At the debate, Trump responded that he could not release his taxes because he is being audited by the IRS, claiming that he’s been audited routinely by the government every year for the past 12 years.
“I want to release my tax returns but I can’t release it while I’m under an audit,” Trump said at the debate.
In a CNN interview after the debate, Trump said that he has been targeted by the IRS because he’s a “strong Christian.”
That idea was rejected by John Koskinen, the commissioner of the IRS, in an interview taped by C-SPAN on Friday. Koskinen also said it would be “rare” for the IRS to conduct annual audits, absent finding problems with past returns.
Trump’s rivals have sensed an opening with his refusal and his unique excuse for the lack of transparency. At the debate, Cruz shot back that an IRS audit only underscores the need for Trump to release the records.
“If he has said something that was false and that an audit is going to find was fraudulent, the voters need to know,” Cruz said.
As he released his own returns Saturday night, Cruz added more fuel to his previous comments, saying in a press release that Trump’s reluctance to release taxes may result from a desire to hide some activities.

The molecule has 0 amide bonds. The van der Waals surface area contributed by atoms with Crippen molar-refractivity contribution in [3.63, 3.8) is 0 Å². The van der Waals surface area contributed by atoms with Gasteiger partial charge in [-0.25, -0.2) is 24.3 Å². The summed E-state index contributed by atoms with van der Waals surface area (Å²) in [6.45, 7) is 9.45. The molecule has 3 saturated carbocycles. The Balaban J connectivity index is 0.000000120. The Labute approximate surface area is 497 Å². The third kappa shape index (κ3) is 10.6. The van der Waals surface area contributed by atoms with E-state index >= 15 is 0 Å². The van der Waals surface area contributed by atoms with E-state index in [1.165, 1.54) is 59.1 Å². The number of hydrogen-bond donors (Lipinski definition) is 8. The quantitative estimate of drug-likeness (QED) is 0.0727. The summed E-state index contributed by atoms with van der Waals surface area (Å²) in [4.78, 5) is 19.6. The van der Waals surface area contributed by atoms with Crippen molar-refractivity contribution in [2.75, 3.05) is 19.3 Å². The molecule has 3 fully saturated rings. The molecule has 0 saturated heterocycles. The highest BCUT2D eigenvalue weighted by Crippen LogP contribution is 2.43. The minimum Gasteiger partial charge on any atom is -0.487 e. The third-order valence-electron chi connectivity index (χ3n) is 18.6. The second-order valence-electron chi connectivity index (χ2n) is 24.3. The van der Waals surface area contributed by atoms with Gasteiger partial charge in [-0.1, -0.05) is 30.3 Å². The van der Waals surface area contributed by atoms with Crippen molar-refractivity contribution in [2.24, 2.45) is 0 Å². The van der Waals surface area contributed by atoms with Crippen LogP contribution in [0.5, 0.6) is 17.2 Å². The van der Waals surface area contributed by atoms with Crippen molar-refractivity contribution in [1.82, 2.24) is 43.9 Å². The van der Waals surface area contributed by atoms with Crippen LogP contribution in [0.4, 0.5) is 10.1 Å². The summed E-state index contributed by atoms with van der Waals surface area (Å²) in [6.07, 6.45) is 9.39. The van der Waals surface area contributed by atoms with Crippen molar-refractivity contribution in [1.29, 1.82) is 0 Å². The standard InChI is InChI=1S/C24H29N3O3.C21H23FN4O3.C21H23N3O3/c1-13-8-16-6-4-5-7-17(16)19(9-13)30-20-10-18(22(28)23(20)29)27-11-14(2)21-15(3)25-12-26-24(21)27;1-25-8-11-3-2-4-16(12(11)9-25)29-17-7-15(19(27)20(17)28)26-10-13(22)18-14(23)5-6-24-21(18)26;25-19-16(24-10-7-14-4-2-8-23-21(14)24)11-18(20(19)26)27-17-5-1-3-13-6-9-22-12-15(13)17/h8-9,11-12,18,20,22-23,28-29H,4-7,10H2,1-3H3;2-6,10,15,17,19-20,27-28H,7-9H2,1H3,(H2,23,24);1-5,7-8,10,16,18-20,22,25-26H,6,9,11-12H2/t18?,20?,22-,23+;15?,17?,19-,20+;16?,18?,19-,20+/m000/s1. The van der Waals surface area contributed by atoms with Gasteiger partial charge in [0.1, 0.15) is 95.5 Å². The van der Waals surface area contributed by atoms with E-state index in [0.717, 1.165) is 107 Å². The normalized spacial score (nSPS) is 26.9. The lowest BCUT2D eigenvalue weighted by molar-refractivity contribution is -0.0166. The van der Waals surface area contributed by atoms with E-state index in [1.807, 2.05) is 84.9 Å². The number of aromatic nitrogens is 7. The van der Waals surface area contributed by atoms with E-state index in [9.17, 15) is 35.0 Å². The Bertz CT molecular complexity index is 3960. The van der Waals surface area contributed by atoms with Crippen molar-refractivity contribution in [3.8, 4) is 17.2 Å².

For example, he suggested Trump might not want to reveal a lower income than he has led voters to believe.
In a brief interview Saturday, he said “given the serious questions that have been raised about Donald Trump’s business dealings, the primary voters are owed the opportunity to vet the candidates.”
Rubio had promised at the debate that there would be “nothing really that interesting” in his returns.
Still, he has faced questions about his personal finances in the past.
He entered the Florida legislature in 2000 making $72,000 a year as a land use attorney, an income that had ballooned to more than $400,000 a year by the time he stepped down as speaker of the Florida House of Representatives in 2008.
While a state official, he also came under fire for his use of a Republican Party credit card, and he repaid the state $2,400 after acknowledging he had several times received state reimbursement for travel expenses that he had also billed to the party. More recently, a personal financial disclosure form filed at the start of his candidacy showed that he had cashed out some of his retirement savings. He said he needed “access to cash” as he began his presidential run, including money to buy a refrigerator.
Presidential candidates are required by law to file a personal financial disclosure form with the Federal Election Commission. Those forms, however, require only that the value of assets and income be disclosed in broad ranges. Tax returns provide precise information about a candidate’s income as well as other financial details.
Clinton has released tax returns dating to 1977, including last year, making public her records from 2007 through 2014.